Hey, guys! Welcome back to the sixth installment of my current series, Absolute Fretboard Mastery!
Today we’re going to simplify and understand an extremely important part of music theory: chord progressions. Like all the knowledge areas we’ve covered so far in this series (See RELATED CONTENT to the left), I’m going to explain this in the simplest of terms so you can achieve a thorough understanding and absolute mastery of this concept. This will, in turn, help you as you get deeper into music theory and start applying this knowledge in your own music.
In last month’s lesson, we learned about expanding the pentatonic scale into a diatonic scale by adding two tones. In this month’s lesson, we’re going to learn the six functional chords that operate within the context of a diatonic scale. In simpler terms, if we were to play something in G major, we’re going to learn the six chords we can use to build various chord progressions within this key.
Let’s start by talking about what is referred to as the I IV V chord progression in the key of G major. I want to start off with this particular key because it’s very common and used in a lot of country and rock music.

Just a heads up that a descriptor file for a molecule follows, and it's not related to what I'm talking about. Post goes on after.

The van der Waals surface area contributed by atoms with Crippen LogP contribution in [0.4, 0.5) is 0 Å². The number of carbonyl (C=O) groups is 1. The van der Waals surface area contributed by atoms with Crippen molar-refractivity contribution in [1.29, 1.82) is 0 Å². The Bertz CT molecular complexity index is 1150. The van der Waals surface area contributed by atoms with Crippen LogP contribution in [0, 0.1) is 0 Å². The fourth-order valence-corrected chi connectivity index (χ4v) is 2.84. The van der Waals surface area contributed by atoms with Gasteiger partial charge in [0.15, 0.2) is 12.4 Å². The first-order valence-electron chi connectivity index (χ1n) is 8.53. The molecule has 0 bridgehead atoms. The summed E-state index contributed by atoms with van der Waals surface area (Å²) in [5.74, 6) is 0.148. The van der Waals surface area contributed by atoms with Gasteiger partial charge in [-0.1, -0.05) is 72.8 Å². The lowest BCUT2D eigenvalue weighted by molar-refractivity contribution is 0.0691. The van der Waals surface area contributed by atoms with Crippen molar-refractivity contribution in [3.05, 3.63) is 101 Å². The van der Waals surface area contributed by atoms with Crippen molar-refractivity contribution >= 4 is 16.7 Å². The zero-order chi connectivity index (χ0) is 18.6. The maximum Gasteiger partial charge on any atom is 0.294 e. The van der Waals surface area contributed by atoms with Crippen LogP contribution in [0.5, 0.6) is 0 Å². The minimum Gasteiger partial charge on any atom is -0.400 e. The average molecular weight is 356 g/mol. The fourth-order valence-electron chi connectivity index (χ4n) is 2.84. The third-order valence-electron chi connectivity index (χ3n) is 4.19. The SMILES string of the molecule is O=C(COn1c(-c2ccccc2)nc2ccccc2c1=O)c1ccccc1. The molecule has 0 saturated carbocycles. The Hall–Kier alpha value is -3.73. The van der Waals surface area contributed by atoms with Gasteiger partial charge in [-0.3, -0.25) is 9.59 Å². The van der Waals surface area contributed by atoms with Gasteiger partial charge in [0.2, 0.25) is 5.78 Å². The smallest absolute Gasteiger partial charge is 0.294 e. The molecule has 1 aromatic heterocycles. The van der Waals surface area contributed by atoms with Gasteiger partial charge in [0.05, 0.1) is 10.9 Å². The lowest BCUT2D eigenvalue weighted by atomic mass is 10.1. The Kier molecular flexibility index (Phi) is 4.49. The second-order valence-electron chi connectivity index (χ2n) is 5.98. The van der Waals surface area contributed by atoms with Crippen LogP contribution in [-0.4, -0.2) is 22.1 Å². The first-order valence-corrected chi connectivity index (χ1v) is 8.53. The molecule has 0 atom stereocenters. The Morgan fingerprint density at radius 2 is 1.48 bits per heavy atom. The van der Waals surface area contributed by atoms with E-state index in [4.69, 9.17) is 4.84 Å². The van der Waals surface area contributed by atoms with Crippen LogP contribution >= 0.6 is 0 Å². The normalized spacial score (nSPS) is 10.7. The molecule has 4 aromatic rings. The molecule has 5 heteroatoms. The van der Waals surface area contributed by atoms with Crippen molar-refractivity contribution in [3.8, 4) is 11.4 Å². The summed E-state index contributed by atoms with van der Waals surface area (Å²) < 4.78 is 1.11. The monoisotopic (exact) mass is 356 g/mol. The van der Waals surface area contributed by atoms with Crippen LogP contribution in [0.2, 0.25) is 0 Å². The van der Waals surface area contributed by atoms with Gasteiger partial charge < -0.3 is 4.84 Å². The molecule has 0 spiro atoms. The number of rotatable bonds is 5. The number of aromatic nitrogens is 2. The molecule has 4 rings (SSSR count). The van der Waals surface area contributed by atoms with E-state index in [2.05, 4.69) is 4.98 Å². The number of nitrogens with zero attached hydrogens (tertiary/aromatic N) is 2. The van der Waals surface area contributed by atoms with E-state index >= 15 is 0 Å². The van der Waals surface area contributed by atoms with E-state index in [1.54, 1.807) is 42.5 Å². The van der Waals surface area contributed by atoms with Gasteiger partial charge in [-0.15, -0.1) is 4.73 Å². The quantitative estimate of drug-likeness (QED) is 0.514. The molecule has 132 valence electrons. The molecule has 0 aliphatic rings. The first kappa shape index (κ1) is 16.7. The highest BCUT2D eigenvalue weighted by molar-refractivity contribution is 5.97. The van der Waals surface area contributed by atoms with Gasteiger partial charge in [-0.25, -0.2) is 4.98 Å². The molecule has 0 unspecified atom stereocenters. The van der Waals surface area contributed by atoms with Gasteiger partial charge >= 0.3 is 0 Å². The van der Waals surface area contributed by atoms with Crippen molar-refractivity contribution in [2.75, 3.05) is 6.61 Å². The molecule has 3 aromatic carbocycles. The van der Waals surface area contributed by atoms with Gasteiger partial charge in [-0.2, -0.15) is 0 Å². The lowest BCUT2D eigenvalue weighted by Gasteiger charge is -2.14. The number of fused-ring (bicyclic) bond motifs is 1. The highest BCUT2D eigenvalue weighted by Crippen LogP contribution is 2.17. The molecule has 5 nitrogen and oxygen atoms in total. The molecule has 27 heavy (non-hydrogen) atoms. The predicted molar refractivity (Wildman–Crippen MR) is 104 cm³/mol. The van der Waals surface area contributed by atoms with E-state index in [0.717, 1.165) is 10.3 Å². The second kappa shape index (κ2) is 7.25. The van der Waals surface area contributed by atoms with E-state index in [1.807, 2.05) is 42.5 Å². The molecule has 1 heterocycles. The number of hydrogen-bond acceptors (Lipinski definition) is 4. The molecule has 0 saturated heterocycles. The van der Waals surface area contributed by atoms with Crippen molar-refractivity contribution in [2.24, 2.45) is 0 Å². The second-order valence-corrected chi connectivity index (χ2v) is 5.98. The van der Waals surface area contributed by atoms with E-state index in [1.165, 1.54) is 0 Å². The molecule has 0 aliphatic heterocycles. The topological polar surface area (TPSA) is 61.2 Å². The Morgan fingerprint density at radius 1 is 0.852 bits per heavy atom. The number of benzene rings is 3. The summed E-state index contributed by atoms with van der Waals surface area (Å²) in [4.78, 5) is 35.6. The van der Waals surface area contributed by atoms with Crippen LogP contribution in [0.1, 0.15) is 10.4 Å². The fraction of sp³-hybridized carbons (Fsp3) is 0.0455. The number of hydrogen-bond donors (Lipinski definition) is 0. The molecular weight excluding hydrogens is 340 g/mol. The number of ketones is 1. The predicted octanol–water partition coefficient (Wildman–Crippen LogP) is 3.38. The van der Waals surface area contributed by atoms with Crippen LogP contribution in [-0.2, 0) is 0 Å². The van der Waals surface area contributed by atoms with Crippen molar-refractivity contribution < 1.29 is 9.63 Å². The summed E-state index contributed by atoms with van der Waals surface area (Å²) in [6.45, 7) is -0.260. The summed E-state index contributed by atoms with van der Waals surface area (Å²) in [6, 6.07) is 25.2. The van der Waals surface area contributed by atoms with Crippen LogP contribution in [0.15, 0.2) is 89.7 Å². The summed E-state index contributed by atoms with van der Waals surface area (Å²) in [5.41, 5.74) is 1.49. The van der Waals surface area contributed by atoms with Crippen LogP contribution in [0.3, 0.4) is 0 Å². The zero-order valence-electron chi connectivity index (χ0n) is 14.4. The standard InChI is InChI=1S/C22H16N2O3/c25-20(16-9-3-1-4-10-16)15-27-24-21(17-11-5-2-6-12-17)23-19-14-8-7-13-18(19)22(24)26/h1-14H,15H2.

If we were to take the key of G major, the first five tones that are in this key are G, A, B, C and D. So the I, IV and V chords are G, C and D.
Before we get too deep into the musical theory behind this, I want you to familiarize yourself with how these three chords sound together. Go ahead and start playing around with them in different orders, familiarizing your ear with how these progressions sound. For starters, we’re going to keep things simple and first learn the I IV V chords for the following keys: